Saturday 7 April 2012
‘There were never enough lifeboats for everyone, not even for half of the people aboard her that night,’ Henry looked out of the tiny window as he spoke. Fine tulle curtains covered his only source of natural light in the room during the day, and a battered old blind kept the night’s eyes out of Henry’s room. Outside, the sun was shining, the birds were singing, and the more capable residents were taking their daily constitutionals. Up until two years ago, Henry had been one of those residents who made the most of the independence they still had, and had it not been for the fact that he’d taken a fall and broken his left hip, and it had not properly healed, he would be out there too. Getting around with a walking stick was painful, and a reminder to a once vibrant and motivated man that time was ending, and death was coming for him. There was no staving it off for much longer.
The crowd in his room had grown a little more, people now curious to learn how she foundered and how Henry survived. He couldn’t help but feel that they were all a bit ghoulish in their desire to hear how fifteen hundred and fourteen people perished in the freezing water of the North Atlantic Ocean. He wouldn’t deprive them of this part of the story. He had always believed it to be the most important in the telling, the loss of so many lives an avoidable tragedy.
* * * * *
Henry watched as the panic steadily grew, eating through the crew and filtering out to the passengers of all classes. He heard the whispers turn into screams.
‘Something’s not right with the ship.’
‘She’s taking on water apparently.’
‘It’s fine, really. She’s designed to withstand four of her sixteen water tight compartments flooding.’
‘It was a bloody iceberg.’
‘The unsinkable ship is sinking.’
‘Get out of my way, I’m heading for the lifeboats.’
‘No point, you think they’re going to let the third class get aboard a lifeboat?’
‘Five compartments are flooding . . .’
It was inevitable. Many of them would not survive the night.
Henry fought through the throng of people to find Reggie and Nancy, and their children. They were as panicked as everyone else aboard Titanic. Grabbing Henry roughly by the arm, Reggie pulled him way from the woman and children, and spoke gruffly.
‘Make me a promise, right here and now, Henry Thornton. Promise me that you’ll make sure that Nancy and the children get safely on a lifeboat.’
Henry was frightened by the manner in which he was being spoken to. ‘Do it yourself, Reggie. That’s your responsibility. They’re your family.’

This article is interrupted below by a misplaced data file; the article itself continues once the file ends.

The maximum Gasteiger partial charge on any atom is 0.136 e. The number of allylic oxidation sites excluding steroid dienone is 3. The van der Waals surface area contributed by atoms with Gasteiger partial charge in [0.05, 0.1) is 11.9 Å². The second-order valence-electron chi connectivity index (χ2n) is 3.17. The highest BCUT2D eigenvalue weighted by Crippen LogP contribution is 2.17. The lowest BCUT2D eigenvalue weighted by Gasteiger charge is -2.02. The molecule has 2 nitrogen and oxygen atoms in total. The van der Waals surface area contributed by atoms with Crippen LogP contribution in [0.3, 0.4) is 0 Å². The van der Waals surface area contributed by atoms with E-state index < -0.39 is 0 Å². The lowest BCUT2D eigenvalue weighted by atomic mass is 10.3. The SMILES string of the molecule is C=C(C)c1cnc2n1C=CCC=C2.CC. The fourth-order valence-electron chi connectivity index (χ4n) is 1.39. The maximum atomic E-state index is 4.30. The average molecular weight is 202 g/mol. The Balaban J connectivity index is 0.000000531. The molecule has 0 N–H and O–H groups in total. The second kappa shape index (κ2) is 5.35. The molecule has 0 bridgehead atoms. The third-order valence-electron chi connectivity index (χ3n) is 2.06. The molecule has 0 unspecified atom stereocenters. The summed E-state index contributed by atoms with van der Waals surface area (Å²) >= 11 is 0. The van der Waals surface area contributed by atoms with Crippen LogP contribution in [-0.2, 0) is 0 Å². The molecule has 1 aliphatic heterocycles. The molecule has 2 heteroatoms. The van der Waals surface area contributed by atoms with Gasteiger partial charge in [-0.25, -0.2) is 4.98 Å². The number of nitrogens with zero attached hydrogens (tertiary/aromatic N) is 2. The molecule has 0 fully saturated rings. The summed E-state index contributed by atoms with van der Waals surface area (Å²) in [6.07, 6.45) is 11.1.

‘You don’t understand, boy. They’ll not let the men anywhere near the lifeboats. Women and children first. Look around, listen to what people are saying. Not enough lifeboats for everyone. You just promise me, Henry, promise that you’ll see them to safety.’
He knew Reggie was right. Bobby Milton, lowly purser, had said ‘God help us all if she goes down’, and now Henry understood the terror in the young crewman’s eyes. They were doomed, and she was going down fast.
‘I promise you, Reggie, I’ll get them to safety if you’re unable to, and if I can,’ Henry replied earnestly.
Reggie clapped him on the shoulder and pulled him back to Nancy and the children.
‘We should get on deck as fast as we can now,’ Henry said. There would be no argument from the Smith family, all of them sensing the danger that was almost palpable around them.
They fought their way through the hundreds of others heading to the deck, only to be confronted with metal gates being closed at every stairwell. People screamed in panic. Third class passengers were being prevented from making their way to the deck and the lifeboats. Reggie barged his way through the people and pressed himself against the gate, calling out to the crew who were hurriedly leaving them behind.
‘Let us out, you bastards. You can’t do this,’ shouted Reggie, to no avail.
Henry joined him, and saw a familiar figure.
‘Robert?’ he called. ‘BOBBY MILTON.’
Milton turned in the direction of the voice, and at once recognised the young chap who had been on deck with him at the fateful moment Titanic had struck the iceberg. His eyes were filled with fear.
‘I’m sorry, Henry. It’s orders, you see?’ he called back.
‘Please, Bobby, please. Let us through.’
‘Orders, Henry,’ Milton replied, tears streaming down his face at the thought of leaving so many to die, helpless and unnecessarily.
Bobby Milton raced to the top of the stairs to join his fellow crewmembers.
‘Is it locked, Milton?’ asked an officer.
‘Yes, sir,’ he replied, his head lowered in shame.
‘Good. Can’t have third class beating our first class passengers to the boats. That wouldn’t look good for the company.’
‘Somehow sir, I don’t think leaving so many to die will look good either.’
In a split second, Bobby made an important decision. Hearing a cry from the lifeboats, of women and children first, he descended the stairs, and fumbling with his keys, Bobby unlocked the gate.
‘I knew you’d come back, Bobby. You’re too good a man to have let us all die down here,’ Henry said.
A terrified rush of people burst up the stairs, and somewhere in amongst them was Reggie and Nancy, their children, Henry, and Bobby. Henry tried to keep Reggie and Nancy in view, but lost sight of them once on deck. Third class passengers pushing and shoving to get safely to the lifeboats bombarded surprised crew. The officer who had spoke to Bobby grabbed the purser’s jacket as he was propelled past.
‘I’ll have your job for this, boy,’ he threatened.
‘No need, sir,’ said Bobby, ‘I quit. I won’t be a part of murder, sir. Not for anyone or anything. My job is yours.’
. . . To be continued . . .